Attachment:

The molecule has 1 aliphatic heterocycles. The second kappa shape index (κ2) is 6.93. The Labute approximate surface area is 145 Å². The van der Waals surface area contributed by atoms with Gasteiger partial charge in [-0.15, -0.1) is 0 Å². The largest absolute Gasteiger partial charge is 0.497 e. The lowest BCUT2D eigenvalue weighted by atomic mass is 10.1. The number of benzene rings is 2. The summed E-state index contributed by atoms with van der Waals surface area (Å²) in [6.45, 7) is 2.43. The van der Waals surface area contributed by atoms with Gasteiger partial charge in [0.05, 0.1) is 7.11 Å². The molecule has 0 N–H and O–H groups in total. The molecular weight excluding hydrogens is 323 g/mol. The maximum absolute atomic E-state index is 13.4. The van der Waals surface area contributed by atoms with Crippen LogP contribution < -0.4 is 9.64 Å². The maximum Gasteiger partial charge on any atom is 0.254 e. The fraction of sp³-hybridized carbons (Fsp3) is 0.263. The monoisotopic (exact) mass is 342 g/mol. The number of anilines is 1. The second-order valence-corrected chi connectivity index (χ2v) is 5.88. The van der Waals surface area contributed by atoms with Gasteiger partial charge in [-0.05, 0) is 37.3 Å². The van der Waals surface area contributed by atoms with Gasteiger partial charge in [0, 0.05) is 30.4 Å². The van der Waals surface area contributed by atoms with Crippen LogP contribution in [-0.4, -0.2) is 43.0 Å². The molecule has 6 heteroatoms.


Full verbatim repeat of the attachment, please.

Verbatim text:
The molecule has 1 aliphatic heterocycles. The second kappa shape index (κ2) is 6.93. The Labute approximate surface area is 145 Å². The van der Waals surface area contributed by atoms with Gasteiger partial charge in [-0.15, -0.1) is 0 Å². The largest absolute Gasteiger partial charge is 0.497 e. The lowest BCUT2D eigenvalue weighted by atomic mass is 10.1. The number of benzene rings is 2. The summed E-state index contributed by atoms with van der Waals surface area (Å²) in [6.45, 7) is 2.43. The van der Waals surface area contributed by atoms with Gasteiger partial charge in [0.05, 0.1) is 7.11 Å². The molecule has 0 N–H and O–H groups in total. The molecular weight excluding hydrogens is 323 g/mol. The maximum absolute atomic E-state index is 13.4. The van der Waals surface area contributed by atoms with Crippen LogP contribution < -0.4 is 9.64 Å². The maximum Gasteiger partial charge on any atom is 0.254 e. The fraction of sp³-hybridized carbons (Fsp3) is 0.263. The monoisotopic (exact) mass is 342 g/mol. The number of anilines is 1. The second-order valence-corrected chi connectivity index (χ2v) is 5.88. The van der Waals surface area contributed by atoms with Gasteiger partial charge in [-0.05, 0) is 37.3 Å². The van der Waals surface area contributed by atoms with Gasteiger partial charge in [0, 0.05) is 30.4 Å². The van der Waals surface area contributed by atoms with Crippen LogP contribution in [-0.4, -0.2) is 43.0 Å². The molecule has 6 heteroatoms.